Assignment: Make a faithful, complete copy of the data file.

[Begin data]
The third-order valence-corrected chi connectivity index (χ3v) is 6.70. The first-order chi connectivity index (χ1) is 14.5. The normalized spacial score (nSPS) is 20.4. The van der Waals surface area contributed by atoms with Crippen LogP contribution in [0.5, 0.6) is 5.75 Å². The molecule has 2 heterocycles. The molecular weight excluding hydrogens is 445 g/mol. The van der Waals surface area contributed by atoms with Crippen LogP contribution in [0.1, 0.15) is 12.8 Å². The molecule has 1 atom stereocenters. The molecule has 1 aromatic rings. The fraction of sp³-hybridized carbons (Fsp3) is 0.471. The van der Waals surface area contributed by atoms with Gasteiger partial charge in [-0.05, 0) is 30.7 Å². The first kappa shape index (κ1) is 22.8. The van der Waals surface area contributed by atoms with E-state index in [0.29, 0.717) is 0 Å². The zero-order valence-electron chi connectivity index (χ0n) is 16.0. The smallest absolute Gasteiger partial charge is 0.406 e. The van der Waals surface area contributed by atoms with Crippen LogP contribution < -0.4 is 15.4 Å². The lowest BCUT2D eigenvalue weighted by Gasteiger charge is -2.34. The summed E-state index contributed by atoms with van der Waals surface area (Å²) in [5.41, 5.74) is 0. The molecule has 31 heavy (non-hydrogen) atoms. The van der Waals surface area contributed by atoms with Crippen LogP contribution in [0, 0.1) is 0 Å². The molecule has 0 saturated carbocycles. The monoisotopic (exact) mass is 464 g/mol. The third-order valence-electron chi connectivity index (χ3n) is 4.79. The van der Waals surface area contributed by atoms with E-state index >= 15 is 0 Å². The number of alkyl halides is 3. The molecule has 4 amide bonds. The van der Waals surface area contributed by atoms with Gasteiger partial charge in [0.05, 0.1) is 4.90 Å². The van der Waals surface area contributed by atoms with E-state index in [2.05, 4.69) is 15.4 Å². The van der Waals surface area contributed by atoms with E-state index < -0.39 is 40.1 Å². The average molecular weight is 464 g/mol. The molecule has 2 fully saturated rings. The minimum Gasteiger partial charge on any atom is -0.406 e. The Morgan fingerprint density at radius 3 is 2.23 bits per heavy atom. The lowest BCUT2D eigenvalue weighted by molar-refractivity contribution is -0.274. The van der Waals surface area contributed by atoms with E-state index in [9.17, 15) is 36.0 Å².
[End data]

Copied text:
The third-order valence-corrected chi connectivity index (χ3v) is 6.70. The first-order chi connectivity index (χ1) is 14.5. The normalized spacial score (nSPS) is 20.4. The van der Waals surface area contributed by atoms with Crippen LogP contribution in [0.5, 0.6) is 5.75 Å². The molecule has 2 heterocycles. The molecular weight excluding hydrogens is 445 g/mol. The van der Waals surface area contributed by atoms with Crippen LogP contribution in [0.1, 0.15) is 12.8 Å². The molecule has 1 atom stereocenters. The molecule has 1 aromatic rings. The fraction of sp³-hybridized carbons (Fsp3) is 0.471. The van der Waals surface area contributed by atoms with Gasteiger partial charge in [-0.05, 0) is 30.7 Å². The first kappa shape index (κ1) is 22.8. The van der Waals surface area contributed by atoms with E-state index in [0.29, 0.717) is 0 Å². The zero-order valence-electron chi connectivity index (χ0n) is 16.0. The smallest absolute Gasteiger partial charge is 0.406 e. The van der Waals surface area contributed by atoms with Crippen LogP contribution < -0.4 is 15.4 Å². The lowest BCUT2D eigenvalue weighted by Gasteiger charge is -2.34. The summed E-state index contributed by atoms with van der Waals surface area (Å²) in [5.41, 5.74) is 0. The molecule has 31 heavy (non-hydrogen) atoms. The van der Waals surface area contributed by atoms with Crippen LogP contribution in [0, 0.1) is 0 Å². The molecule has 0 saturated carbocycles. The monoisotopic (exact) mass is 464 g/mol. The third-order valence-electron chi connectivity index (χ3n) is 4.79. The van der Waals surface area contributed by atoms with E-state index >= 15 is 0 Å². The number of alkyl halides is 3. The molecule has 4 amide bonds. The van der Waals surface area contributed by atoms with Gasteiger partial charge in [0.05, 0.1) is 4.90 Å². The van der Waals surface area contributed by atoms with E-state index in [2.05, 4.69) is 15.4 Å². The van der Waals surface area contributed by atoms with E-state index < -0.39 is 40.1 Å². The average molecular weight is 464 g/mol. The molecule has 2 fully saturated rings. The minimum Gasteiger partial charge on any atom is -0.406 e. The Morgan fingerprint density at radius 3 is 2.23 bits per heavy atom. The lowest BCUT2D eigenvalue weighted by molar-refractivity contribution is -0.274. The van der Waals surface area contributed by atoms with E-state index in [9.17, 15) is 36.0 Å².